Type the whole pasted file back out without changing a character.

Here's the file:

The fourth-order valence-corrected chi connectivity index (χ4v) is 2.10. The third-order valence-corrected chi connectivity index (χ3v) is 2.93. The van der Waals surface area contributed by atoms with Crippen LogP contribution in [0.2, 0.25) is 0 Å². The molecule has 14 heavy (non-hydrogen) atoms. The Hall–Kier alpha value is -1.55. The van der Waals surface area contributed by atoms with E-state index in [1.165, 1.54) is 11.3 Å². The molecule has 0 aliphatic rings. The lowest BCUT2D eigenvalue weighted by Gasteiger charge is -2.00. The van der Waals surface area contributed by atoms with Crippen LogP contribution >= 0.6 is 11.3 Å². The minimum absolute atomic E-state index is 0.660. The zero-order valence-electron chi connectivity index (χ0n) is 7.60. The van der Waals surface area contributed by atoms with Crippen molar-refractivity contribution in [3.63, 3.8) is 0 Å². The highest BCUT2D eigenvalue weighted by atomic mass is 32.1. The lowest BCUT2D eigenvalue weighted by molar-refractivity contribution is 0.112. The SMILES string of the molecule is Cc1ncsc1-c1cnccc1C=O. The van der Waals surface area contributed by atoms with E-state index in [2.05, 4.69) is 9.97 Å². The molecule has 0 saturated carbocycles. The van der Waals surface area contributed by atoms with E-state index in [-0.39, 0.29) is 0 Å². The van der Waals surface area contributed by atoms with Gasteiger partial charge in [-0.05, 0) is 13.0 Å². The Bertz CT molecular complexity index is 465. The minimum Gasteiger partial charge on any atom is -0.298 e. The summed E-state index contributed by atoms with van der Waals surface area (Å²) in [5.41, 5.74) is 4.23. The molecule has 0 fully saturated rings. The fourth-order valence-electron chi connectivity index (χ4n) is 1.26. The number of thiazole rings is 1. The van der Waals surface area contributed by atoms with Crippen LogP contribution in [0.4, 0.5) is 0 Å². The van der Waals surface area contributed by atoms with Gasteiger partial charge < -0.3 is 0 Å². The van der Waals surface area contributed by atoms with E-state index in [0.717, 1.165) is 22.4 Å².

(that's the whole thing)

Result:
The fourth-order valence-corrected chi connectivity index (χ4v) is 2.10. The third-order valence-corrected chi connectivity index (χ3v) is 2.93. The van der Waals surface area contributed by atoms with Crippen LogP contribution in [0.2, 0.25) is 0 Å². The molecule has 14 heavy (non-hydrogen) atoms. The Hall–Kier alpha value is -1.55. The van der Waals surface area contributed by atoms with E-state index in [1.165, 1.54) is 11.3 Å². The molecule has 0 aliphatic rings. The lowest BCUT2D eigenvalue weighted by Gasteiger charge is -2.00. The van der Waals surface area contributed by atoms with Crippen LogP contribution >= 0.6 is 11.3 Å². The minimum absolute atomic E-state index is 0.660. The zero-order valence-electron chi connectivity index (χ0n) is 7.60. The van der Waals surface area contributed by atoms with Crippen molar-refractivity contribution in [3.63, 3.8) is 0 Å². The highest BCUT2D eigenvalue weighted by atomic mass is 32.1. The lowest BCUT2D eigenvalue weighted by molar-refractivity contribution is 0.112. The SMILES string of the molecule is Cc1ncsc1-c1cnccc1C=O. The van der Waals surface area contributed by atoms with E-state index in [2.05, 4.69) is 9.97 Å². The molecule has 0 saturated carbocycles. The van der Waals surface area contributed by atoms with E-state index in [-0.39, 0.29) is 0 Å². The van der Waals surface area contributed by atoms with Gasteiger partial charge in [-0.05, 0) is 13.0 Å². The Bertz CT molecular complexity index is 465. The minimum Gasteiger partial charge on any atom is -0.298 e. The summed E-state index contributed by atoms with van der Waals surface area (Å²) in [5.41, 5.74) is 4.23. The molecule has 0 fully saturated rings. The fourth-order valence-electron chi connectivity index (χ4n) is 1.26. The number of thiazole rings is 1. The van der Waals surface area contributed by atoms with Crippen LogP contribution in [0.4, 0.5) is 0 Å². The van der Waals surface area contributed by atoms with Gasteiger partial charge < -0.3 is 0 Å². The van der Waals surface area contributed by atoms with E-state index in [0.717, 1.165) is 22.4 Å².